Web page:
POLAND TIBOR SZAMUELY
The most characteristic feature of a com- munist state is not so much the political purge or the faked trial as the awful dreariness of every-
day life. I am not referring now to the all- pervading drabness and austerity of material existence—shortages, queues, shoddy goods—
but to the complete absence of anything resembling what we call 'public life.' These are, quite simply, countries where nothing happens, where year in and year out one is given no other domestic news except the glorious com- pletion of such-and-such a steel-rolling mill, or the fulfilment by such-and-such a region of its sunflower-seed production plan, or the appoint- ment of Comrade So-and-so as Ambassador to the Upper Volta, or the resolution of a meeting of workers, collective farmers and toiling in- telligentsia protesting against some latest out- rage by the imperialist aggressors. Or some- times, as a very special treat, one gets a four- page speech by the Party First Secretary.
Yet once in a while, quite unexpectedly, something does happen : an anti-party group is unmasked, a police chief executed, a prime minister dismissed. Next day, just as suddenly, it is all forgotten, never to be mentioned again, and the turgid waters once more close placidly over the latest unperson.
For two or three weeks last March Poland was never out of the headlines. Today, who knows what is going on there? Politics have once again returned to their proper place in a communist country, well below the surface of public life, reflected only in obscure rumours and personal gossip; Yet something obviously is going on; moreover, something important and rather strange.
In its coverage of the student disturbances and their aftermath the western press devoted its main attention to one specific element, the violent antisemitic campaign unleashed by the party leadership. This was understandable enough: anti-Jewish (or 'anti-Zionist) slogans and threats, the dismissal of Jewish officials and the accusations against Jewish students dominated the news from Poland. But what is the explanation for this organised frenzy?
Antisemitism is not, after all, a prime tenet of the communist creed, and whenever communists have resorted to it they have done so for coldly calculated, rational reasons. What were they, in this case?
All the indications are that the anti- Semitic campaign is really the visible part—the tip of the iceberg, so to speak—of an intense struggle for power, a struggle that may well determine the future direction of Polish policies for years to come. Poland today is a sad and unhappy country. Years of political and economic'stagnation, of growing repression and deteriorating living standards, have led to wide- spread discontent at all levels of society. The Gomulka regime is in a state of decay; it has not a single positive achievement to its credit; the high hopes of October 1956 have long since wilted away and died. The 'saviour of Poland' of twelve years back is now seen by all for the dull, small-minded, uninspiring man he had always actually been. It seems time for a change.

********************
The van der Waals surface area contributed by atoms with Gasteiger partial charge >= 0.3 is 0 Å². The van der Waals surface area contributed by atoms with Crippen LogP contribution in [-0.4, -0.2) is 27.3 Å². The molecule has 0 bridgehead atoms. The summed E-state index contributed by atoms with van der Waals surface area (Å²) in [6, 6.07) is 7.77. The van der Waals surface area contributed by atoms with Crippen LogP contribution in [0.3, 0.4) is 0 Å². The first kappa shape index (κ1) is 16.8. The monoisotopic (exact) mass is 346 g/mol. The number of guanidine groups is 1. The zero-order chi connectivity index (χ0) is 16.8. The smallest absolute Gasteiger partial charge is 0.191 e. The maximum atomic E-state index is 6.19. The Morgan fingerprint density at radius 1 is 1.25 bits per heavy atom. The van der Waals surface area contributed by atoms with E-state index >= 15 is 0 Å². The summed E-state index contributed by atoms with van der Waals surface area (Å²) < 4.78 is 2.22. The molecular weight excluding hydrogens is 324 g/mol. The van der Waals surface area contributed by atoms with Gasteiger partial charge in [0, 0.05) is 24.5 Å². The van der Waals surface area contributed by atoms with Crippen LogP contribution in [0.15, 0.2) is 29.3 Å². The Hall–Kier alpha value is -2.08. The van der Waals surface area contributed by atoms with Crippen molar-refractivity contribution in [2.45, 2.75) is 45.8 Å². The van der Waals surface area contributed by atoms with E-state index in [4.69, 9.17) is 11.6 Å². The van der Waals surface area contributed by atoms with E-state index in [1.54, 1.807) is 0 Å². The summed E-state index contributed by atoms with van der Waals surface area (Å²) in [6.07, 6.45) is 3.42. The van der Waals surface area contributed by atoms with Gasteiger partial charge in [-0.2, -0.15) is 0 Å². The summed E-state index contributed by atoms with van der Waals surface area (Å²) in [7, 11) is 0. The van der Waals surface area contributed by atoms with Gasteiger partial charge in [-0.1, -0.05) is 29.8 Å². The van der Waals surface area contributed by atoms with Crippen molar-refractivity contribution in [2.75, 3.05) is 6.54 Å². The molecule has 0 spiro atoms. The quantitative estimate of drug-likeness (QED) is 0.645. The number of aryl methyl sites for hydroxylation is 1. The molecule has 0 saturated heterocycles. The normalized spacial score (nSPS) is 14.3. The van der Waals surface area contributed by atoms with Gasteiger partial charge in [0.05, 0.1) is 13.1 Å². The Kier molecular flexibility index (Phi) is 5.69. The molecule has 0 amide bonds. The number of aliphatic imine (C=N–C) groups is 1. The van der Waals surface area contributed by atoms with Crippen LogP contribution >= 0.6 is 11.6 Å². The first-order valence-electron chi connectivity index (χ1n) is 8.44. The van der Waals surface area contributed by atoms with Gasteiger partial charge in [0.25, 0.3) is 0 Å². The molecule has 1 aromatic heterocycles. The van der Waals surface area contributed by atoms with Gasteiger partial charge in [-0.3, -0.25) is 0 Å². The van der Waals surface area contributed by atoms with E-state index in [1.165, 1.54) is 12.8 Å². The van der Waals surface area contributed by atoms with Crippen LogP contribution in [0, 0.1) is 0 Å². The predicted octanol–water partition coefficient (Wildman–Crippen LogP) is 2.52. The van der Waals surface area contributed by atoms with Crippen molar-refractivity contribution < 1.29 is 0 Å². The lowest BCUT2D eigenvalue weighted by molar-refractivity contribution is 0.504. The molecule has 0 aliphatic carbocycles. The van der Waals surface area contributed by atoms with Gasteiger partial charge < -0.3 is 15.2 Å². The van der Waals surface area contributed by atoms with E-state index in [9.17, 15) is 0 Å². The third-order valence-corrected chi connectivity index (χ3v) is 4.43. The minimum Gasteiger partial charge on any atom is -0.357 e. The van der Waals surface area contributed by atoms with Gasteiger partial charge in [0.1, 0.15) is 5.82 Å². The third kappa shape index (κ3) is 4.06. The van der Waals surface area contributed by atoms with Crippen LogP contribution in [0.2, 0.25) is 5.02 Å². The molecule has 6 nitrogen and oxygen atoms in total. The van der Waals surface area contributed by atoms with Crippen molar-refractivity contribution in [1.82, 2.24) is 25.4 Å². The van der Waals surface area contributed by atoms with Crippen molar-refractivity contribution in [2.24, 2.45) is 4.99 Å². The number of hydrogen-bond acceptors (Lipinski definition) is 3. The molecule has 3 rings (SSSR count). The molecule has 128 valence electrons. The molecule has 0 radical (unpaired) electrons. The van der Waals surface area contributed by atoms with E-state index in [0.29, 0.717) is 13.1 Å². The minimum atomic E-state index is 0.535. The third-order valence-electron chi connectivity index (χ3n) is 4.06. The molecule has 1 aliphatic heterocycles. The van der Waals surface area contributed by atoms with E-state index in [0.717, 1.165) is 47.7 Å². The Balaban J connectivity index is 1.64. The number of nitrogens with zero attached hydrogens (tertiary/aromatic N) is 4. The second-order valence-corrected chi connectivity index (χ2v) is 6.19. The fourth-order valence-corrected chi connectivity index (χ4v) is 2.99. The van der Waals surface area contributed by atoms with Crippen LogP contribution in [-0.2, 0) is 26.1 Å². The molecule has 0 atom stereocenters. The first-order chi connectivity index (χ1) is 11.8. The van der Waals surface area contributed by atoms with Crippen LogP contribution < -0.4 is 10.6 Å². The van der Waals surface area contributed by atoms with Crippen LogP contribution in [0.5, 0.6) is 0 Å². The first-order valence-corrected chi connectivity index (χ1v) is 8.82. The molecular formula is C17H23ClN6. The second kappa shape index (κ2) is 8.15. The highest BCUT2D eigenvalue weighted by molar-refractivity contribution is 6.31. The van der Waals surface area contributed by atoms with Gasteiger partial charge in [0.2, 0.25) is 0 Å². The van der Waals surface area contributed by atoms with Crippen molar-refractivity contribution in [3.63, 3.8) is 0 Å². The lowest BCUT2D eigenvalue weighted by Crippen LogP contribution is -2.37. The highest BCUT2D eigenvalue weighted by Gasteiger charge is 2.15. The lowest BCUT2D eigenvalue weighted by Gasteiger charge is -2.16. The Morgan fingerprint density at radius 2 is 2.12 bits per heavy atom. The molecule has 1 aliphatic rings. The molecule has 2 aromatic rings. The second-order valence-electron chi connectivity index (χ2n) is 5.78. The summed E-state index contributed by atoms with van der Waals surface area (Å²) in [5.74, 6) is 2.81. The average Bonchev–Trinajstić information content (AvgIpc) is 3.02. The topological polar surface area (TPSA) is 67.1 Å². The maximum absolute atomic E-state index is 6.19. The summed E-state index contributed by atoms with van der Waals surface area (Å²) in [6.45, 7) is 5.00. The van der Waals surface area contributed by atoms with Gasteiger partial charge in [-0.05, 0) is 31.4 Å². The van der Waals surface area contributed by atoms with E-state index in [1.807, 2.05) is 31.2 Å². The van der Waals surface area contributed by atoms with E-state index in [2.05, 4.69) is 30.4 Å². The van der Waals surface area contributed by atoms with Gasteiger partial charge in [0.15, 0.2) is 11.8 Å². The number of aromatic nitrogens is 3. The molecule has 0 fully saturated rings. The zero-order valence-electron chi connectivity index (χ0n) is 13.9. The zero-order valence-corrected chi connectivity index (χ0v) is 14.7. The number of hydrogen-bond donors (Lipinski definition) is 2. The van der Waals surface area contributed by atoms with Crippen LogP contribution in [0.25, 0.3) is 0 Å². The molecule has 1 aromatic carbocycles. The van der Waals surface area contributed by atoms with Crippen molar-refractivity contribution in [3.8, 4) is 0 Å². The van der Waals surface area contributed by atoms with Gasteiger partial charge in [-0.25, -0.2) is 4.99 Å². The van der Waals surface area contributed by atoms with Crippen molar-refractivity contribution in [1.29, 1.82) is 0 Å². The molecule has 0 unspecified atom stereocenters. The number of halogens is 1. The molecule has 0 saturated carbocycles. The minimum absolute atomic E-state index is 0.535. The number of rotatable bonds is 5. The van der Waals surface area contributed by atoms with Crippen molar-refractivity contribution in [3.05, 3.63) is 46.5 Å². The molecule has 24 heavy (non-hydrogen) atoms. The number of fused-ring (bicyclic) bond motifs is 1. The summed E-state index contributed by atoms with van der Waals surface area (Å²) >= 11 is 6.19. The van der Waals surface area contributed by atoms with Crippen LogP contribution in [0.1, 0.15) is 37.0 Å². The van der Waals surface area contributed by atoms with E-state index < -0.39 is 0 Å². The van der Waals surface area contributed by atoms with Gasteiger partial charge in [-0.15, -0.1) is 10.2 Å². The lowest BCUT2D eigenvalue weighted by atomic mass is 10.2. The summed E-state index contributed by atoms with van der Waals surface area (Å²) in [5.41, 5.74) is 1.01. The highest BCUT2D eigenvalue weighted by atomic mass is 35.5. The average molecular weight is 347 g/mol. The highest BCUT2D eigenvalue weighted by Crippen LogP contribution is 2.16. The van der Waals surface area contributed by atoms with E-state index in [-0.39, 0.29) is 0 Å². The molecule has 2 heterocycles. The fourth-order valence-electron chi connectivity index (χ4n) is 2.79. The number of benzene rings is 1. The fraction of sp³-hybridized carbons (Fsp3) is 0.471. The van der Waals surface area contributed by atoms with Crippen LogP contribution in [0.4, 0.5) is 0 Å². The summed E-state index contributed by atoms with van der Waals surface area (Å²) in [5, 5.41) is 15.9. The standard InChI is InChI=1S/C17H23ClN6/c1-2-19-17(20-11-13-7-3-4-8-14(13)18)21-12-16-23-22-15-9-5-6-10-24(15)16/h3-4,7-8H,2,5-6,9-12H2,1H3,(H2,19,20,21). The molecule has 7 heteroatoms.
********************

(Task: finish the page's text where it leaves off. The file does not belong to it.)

But in a communist country it is even more difficult to get rid of a discredited leader than in a democracy. One can't just grit one's teeth and wait for the next general election, since there are no general elections. Other means have to be devised in accordance with the cir- cumstances. Politics in Poland have long been a Byzantine affair of various groups, cliques and sub-cliques jockeying and intriguing for their share of power. Inside this intricate maze one group has been gradually encroaching upon its rivals' preserves: the so-called 'partisans,' composed mainly of men who had remained in the Polish communist underground during the war, headed by the formidable General Mieczyslaw Moczar, Minister of the Interior and chairman of ZBOWID, the ex-servicemen's association. There can be no doubt that the antisemitic campaign and.the personnel changes of the last few weeks—including the 'elevation' of Gomulka's most faithful adherent, Defence Minister Spychalski, to the purely ceremonial post of President of the Republic—have greatly strengthened the positions of Moczar and his men. Moczar is clearly emerging as the most powerful claimant to Gomulka's succession.